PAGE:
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  • The Literature of American Library History, 2003–2005
  • Edward A. Goedeken (bio)

When I worked at the library, my favorite job was opening up in the morning. Strolling toward the big, wooden doors I felt like the manager in a store of ideas.

—Ron Koertge, “Summer, 1962,” in Fever: Poems

I love libraries, but I will be damned if I will ever walk into a “Resource Center.”

—Richard Needham

A number of years have elapsed since publication of the last essay of this sort, so this one will cover three years of historical writings on American librarianship, 2003–5, instead of the usual two. We will have to see whether this new method becomes the norm or will ultimately be considered an aberration from the traditional approach. I do know that several years ago Donald G. Davis, Jr., and Michael Harris covered three years (1971–73) in their essay, and we all survived the experience.

In preparing this essay I discovered that when another year of coverage is added the volume of writings to cover also grows impressively. A conservative estimate places the number of books and articles published in the years under review at more than two hundred items. Needless to say, I will be selective and not review each and every item; otherwise, this essay would needlessly tax the patience of both the reader and the author!

Sources and Historiography

In 2003 two significant reference sources for library historians appeared. Donald G. Davis, Jr., produced the second supplement to the foundational Dictionary of American Library Biography (DALB), continuing the tradition of this exceptional biographical source begun in 1978 by George Bobinski, Jesse Shera, and Bohdan Wynar and followed in 1990 [End Page 440] by Wayne Wiegand’s first supplement. The new supplement contains essays for 77 new subjects and when combined with the first two editions now covers 430 prominent librarians, library educators, and others associated with the field of librarianship in some fashion. Especially useful is the index, which includes references to biographical entries in all three editions of the DALB.1 Complementing Davis’s volume is Marilyn Miller’s valuable edited work entitled Pioneers and Leaders in Library Services to Youth.2 If some of Miller’s essays look familiar, they should, since forty of the ninety-seven essays in this collection first appeared in various editions of the DALB. But more than half are brand new and retain the look and feel of the DALB essays in the quality of the writing and the emphasis on making sure that primary sources—where available—are noted. Davis and Miller have provided us with two high quality biographical reference sources that will greatly expand current knowledge of our profession’s leaders and their contributions to the growth of American librarianship.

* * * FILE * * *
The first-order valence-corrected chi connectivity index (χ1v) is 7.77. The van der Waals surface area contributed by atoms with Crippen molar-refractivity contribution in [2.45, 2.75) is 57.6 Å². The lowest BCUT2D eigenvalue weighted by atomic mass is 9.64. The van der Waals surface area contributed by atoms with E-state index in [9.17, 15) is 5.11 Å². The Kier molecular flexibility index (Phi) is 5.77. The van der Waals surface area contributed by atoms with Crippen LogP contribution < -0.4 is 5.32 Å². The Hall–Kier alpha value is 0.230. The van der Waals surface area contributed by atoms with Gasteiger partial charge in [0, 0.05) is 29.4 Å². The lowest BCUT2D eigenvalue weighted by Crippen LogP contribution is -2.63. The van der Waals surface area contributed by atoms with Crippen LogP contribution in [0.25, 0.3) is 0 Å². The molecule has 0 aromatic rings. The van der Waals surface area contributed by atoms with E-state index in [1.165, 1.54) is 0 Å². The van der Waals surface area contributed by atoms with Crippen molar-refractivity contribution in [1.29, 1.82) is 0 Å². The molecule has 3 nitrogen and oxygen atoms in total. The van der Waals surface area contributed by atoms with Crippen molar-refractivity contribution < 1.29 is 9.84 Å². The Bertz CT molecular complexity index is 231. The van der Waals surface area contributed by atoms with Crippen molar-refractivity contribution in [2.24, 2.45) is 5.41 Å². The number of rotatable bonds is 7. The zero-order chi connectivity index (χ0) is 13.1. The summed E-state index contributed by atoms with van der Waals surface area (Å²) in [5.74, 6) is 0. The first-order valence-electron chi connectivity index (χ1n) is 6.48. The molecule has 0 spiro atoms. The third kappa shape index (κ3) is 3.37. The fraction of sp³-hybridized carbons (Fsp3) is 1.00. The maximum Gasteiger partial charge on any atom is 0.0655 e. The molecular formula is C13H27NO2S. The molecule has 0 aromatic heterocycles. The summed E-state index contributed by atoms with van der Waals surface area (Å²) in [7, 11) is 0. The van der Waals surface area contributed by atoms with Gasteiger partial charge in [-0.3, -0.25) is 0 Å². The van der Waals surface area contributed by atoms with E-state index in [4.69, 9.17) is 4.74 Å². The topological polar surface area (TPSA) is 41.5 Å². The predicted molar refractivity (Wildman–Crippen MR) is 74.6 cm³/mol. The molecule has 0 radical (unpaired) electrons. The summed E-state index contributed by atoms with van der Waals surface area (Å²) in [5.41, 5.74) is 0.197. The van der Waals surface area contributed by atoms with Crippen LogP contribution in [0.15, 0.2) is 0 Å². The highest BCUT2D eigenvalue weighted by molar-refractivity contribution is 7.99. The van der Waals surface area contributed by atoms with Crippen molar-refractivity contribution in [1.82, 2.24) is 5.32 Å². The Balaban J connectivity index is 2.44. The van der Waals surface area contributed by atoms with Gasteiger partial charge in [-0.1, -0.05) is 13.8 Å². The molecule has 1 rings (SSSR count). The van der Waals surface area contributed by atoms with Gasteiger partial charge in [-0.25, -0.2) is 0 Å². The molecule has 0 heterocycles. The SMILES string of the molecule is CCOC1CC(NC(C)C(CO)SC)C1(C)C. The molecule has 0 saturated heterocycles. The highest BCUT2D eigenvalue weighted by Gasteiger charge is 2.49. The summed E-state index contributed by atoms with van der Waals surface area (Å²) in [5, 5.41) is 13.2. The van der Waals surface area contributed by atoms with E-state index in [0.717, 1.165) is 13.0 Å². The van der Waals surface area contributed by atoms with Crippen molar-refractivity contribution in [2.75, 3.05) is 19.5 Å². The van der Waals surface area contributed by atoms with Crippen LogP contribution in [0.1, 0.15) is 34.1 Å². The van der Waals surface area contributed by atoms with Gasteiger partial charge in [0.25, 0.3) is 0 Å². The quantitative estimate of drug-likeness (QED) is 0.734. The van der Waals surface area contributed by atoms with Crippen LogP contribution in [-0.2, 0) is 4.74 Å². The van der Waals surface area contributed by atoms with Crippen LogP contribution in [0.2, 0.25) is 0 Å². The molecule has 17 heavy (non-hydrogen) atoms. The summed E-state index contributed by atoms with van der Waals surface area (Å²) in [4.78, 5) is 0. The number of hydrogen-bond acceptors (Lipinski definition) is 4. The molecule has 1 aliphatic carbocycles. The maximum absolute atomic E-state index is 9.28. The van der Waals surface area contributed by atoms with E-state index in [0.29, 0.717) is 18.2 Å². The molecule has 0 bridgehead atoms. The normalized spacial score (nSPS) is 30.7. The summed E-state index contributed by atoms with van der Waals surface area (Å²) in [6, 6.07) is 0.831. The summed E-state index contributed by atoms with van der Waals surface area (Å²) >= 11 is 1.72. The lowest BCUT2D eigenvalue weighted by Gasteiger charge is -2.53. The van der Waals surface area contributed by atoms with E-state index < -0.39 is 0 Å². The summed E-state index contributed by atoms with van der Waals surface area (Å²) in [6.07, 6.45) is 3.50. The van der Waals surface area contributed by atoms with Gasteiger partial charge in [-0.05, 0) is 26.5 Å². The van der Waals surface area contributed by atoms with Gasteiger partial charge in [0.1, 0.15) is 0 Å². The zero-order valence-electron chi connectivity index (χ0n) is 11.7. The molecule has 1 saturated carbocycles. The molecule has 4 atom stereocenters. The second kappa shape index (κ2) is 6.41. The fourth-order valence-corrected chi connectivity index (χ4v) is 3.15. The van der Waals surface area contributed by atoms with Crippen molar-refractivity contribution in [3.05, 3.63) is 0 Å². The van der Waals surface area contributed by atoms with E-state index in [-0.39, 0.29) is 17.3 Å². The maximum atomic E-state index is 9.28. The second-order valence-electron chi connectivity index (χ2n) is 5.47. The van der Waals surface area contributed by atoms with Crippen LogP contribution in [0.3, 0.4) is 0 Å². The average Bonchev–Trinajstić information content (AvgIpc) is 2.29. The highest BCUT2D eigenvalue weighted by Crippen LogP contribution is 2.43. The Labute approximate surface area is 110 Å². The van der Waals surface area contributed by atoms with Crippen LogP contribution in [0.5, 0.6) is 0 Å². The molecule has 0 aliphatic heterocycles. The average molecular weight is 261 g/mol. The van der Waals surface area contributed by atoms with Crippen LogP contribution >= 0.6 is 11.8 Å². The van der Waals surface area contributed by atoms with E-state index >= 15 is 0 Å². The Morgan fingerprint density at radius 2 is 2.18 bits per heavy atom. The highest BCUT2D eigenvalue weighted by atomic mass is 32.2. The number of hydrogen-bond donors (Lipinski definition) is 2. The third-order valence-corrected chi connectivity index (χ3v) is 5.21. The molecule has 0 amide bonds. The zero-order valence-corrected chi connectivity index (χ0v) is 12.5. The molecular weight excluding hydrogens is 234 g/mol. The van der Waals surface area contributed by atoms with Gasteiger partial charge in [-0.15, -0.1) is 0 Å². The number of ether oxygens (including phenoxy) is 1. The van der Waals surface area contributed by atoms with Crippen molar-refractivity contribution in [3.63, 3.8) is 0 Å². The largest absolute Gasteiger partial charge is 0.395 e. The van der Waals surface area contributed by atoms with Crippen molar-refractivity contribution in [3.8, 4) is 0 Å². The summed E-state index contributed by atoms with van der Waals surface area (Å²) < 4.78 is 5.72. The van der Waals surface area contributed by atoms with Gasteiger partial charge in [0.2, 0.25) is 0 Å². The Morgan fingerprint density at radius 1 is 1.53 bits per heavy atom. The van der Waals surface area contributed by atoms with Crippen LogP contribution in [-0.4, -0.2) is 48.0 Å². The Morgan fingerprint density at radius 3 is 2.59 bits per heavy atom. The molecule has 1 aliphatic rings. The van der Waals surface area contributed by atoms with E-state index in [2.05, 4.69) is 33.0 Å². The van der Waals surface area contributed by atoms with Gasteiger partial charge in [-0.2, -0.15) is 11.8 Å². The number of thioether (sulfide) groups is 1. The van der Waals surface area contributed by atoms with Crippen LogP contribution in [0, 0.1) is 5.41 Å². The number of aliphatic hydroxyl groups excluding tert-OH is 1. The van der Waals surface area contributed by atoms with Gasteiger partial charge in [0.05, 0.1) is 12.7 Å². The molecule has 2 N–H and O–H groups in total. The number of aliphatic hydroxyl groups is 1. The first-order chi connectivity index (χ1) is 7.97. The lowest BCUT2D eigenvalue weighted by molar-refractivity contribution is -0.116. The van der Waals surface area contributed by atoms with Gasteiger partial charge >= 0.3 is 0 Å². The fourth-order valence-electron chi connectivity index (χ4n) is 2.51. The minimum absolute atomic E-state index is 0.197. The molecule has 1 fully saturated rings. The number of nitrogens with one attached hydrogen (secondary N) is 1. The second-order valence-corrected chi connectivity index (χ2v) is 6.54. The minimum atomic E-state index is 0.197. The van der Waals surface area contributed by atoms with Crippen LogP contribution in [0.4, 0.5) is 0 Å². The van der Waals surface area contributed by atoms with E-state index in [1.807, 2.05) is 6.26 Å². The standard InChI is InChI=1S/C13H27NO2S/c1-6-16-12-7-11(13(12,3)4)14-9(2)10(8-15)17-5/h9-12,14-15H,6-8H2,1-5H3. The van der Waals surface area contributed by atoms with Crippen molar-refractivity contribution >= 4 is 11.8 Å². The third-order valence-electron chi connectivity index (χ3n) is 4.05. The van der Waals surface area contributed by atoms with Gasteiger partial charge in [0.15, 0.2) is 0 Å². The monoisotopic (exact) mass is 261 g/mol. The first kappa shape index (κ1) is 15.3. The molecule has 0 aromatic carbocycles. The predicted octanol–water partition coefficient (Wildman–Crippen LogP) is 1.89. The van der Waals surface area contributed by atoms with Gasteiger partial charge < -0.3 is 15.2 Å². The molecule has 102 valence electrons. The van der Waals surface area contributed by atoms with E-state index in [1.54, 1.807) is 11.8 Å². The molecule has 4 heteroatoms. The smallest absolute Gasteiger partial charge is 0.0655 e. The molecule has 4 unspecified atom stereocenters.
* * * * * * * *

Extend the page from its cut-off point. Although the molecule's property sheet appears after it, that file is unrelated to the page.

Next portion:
John Y. Cole, who has forgotten more than most of us will ever know about the history of the Library of Congress, has joined with another prominent LC scholar, Jane Aikin, and together they have edited an unprecedented reference volume devoted solely to the Library of Congress. Cole and Aikin, among others, created a number of lengthy topical essays that treat specific aspects of the LC, including its history, the Copyright Office, and the Congressional Research Service, as well as thoughtful considerations of the Library of Congress and its relationship to Congress or American librarianship. Beyond these contributions are smaller entries devoted to a variety of topics, including biographical essays on the librarians of Congress. Given the size of the Library of Congress, readers could easily quibble about what was left out of a one-volume reference work, but the fact remains that the Cole-Aikin volume is the most valuable tool we have that plumbs the complex world of our great national library.3

Moving from sources to historiography, Richard Krzys crafted a rather interesting chapter entitled “Library Historiography” for the second edition of the Encyclopedia of Library and Information Science. Krzys seeks to address both the definition of library history and how one goes about writing and researching it. He cites seminal works in library history such as Holley’s biography of Charles Evans (1963) as well as Sidney Ditzion’s classic Arsenals of a...


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